Thursday, July 19, 2001
Kentucky News Briefs
Minipower plant hearing to wait year
ERLANGER It could be more than a year before a dispute over a state permit issued to Cinergy Corp. for a minipower plant in Erlanger is settled.
The hearing on the appeal of Cinergy's air quality permit has been set for 10 days, beginning July 29, 2002. Lawyers for both sides told a hearing officer Tuesday they need that much time to prepare.
In May, the state Division of Air Quality approved the permit for a gas-fired peaking station on the Erlanger-Crescent Springs border.
Eight Kenton County cities, citing concerns about pollution, have opposed the plant, which would be 600 feet from the Baptist Village assisted-living complex, less than 800 feet from homes and 600 feet from the new Erlanger branch library.
An appeal seeking to revoke the air quality permit was filed June 1 on the grounds that the permit was issued without the required technical review.
Cinergy Corp. recently agreed to hold off building the plant for at least six months, but spokesman Steve Brash said the utility will continue to defend the air quality permit.
Homeless coalition lauds Covington police
COVINGTON The Northern Kentucky Housing and Homeless Coalition will recognize Covington Police Chief Al Bosse and the rest of the police department for their efforts in furthering understanding of Northern Kentucky's homeless.
The award will be presented at 1 p.m. Monday at the Northern Kentucky Area Development District offices in Florence.
Chief Bosse will be recognized for starting a Homelessness 101 class for the Covington Police Department. The class was taught by the housing and homeless coalition.
Each officer received a resource card with homeless assistance information.
Police are often on the scene when a homeless person needs help, said Joan Weingartner, executive director of the Northern Kentucky Housing and Homeless Coalition. There is a lack of shelter space for men especially, and we know that in the winter, the police pick up homeless men and put them in jail so they do not freeze to death.
For more information on the class, call Ms. Weingartner at (859) 431-8003.
Renovation closing Florence library
FLORENCE The Florence branch of the Boone County Public Library on U.S. 42 and Niblack Boulevard will be closed starting Monday until sometime this fall to complete a renovation project that began in May.
Library spokeswoman Lynn Gorz said Florence customers with items due after Sunday may return them to either the Scheben Branch on U.S. 42 in Union, the Lents branch at the corner of Ky. 237 and Cougar Path in Hebron or the Walton branch on Main Street.
Information: (859) 384-5550.
Counties' ex-official pleads guilty to theft
FRANKFORT A former official with the Kentucky Association of Counties pleaded guilty Wednesday to theft and attempted theft of $100,000 from the organization.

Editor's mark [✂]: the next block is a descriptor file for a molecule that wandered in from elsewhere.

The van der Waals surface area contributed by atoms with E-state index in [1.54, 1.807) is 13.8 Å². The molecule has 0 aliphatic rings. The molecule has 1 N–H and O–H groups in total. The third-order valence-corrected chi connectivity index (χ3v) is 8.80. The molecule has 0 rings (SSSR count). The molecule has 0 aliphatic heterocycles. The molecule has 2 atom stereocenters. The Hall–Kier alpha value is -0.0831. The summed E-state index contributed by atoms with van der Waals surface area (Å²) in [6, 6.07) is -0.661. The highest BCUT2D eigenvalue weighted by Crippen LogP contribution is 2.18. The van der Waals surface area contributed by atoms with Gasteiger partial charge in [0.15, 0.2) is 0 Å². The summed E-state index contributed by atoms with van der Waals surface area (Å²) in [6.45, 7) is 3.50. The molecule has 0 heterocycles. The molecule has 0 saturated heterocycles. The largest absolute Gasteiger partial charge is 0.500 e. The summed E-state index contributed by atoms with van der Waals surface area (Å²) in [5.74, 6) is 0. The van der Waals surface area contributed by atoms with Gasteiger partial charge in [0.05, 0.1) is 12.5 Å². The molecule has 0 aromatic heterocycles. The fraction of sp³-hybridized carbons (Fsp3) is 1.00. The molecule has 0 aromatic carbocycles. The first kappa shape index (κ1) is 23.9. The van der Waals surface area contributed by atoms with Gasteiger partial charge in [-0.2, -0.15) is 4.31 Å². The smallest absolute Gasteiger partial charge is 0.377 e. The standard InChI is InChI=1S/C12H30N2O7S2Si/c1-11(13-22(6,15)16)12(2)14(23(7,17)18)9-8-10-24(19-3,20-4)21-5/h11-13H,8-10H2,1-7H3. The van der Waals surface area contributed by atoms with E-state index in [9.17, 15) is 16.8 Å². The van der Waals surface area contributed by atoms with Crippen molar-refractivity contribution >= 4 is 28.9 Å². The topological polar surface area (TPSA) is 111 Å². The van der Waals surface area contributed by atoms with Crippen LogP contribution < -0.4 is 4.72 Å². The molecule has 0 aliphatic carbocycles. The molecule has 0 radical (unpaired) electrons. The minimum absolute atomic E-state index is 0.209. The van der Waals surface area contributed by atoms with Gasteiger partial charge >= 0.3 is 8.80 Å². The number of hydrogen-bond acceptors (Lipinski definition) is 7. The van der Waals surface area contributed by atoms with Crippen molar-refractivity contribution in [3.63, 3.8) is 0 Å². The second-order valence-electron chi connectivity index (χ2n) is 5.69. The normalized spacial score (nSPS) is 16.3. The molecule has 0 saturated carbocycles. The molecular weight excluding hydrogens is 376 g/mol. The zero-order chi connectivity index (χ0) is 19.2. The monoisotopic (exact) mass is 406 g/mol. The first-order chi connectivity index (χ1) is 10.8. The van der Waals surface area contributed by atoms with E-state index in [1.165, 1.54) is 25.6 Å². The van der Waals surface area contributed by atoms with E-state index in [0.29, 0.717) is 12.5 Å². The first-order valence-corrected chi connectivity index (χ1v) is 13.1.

David Santana, 36, of Louisville pleaded guilty to three felony charges and a misdemeanor in Franklin County Circuit Court.
No sentencing date was set by Judge William Graham. Mr. Santana had earlier delivered a restitution check for just under $52,000 as a part of the plea arrangement.
Administrators at the organization, which represents county governments and operates an insurance program for counties, raised questions about expenditures and invoices approved by Mr. Santana.
Kentucky State Police and U.S. Postal Service investigators said the thefts occurred between January and March of this year.
Mr. Santana, a KACO employee since 1989, had been a program administrator.
Warden fired after uprising at prison
WHEELWRIGHT The warden and his top assistant were fired at a privately operated prison where inmates rioted two weeks ago.
William Wolford was fired last week as warden at Otter Creek Correctional Complex in Floyd County because of policy violations, said Steve Owen, a spokesman for Corrections Corp. of America.
Mr. Wolford's top assistant, David Carroll, was fired a couple of days later for the same reasons, Mr. Owen said.
The changes came after a meeting among corrections officials and prison company officials to investigate the nine-hour riot, which ended on July 6.
Group urges tax help for historic homes
LOUISVILLE Kentucky should encourage people to renovate historic homes by offering them tax breaks, said some members of a group affiliated with Gov. Paul Patton's Smart Growth Task Force that is studying housing and development issues in the state.
It's a smart growth tool to reward people for investing in existing houses, said David Morgan, executive director of the Kentucky Heritage Council, during a daylong seminar Tuesday.
Flash floods kill 2 in Fairfax, sweep teen to her death
teens were on way to help out a friend
Victims were kind, helpful
Dozens rescued in flood from rising Little Muddy
Flooded businesses forced to close
Floods of recent past carried stunning deadly force
Smallest creeks can be deadliest
System swooped in from northwest
Be wary of flood water
Educator Maynard coming back to zoo
Feds talk to police review members
Man arrested in saliva-throwing case
Ujima culture festival gearing up
Wehrung to be tried as an adult
Ohio River yields up sixth body from crash
Police to get pepper-ball rifles
PULFER: Keeneland sale
Tristate A.M. Report
Lebanon may curb multiunit dwellings
Mason schools add administrators
Talawanda students lose automatic MU admission
Death sentence upheld
New plates hit road in October
Prison chief wants electric chair retired
Schools swing back to segregation
Sensors show 'weigh' to go
Society to mark 1790s military post
16 named to Civil Rights Hall
Boone chiefs begin planning fire training center
Civil rights pioneers enter hall of fame
Commandments ruling is appealed
Kentucky News Briefs
OxyContin maker defends strong pill
Spirited bidding at Keeneland sale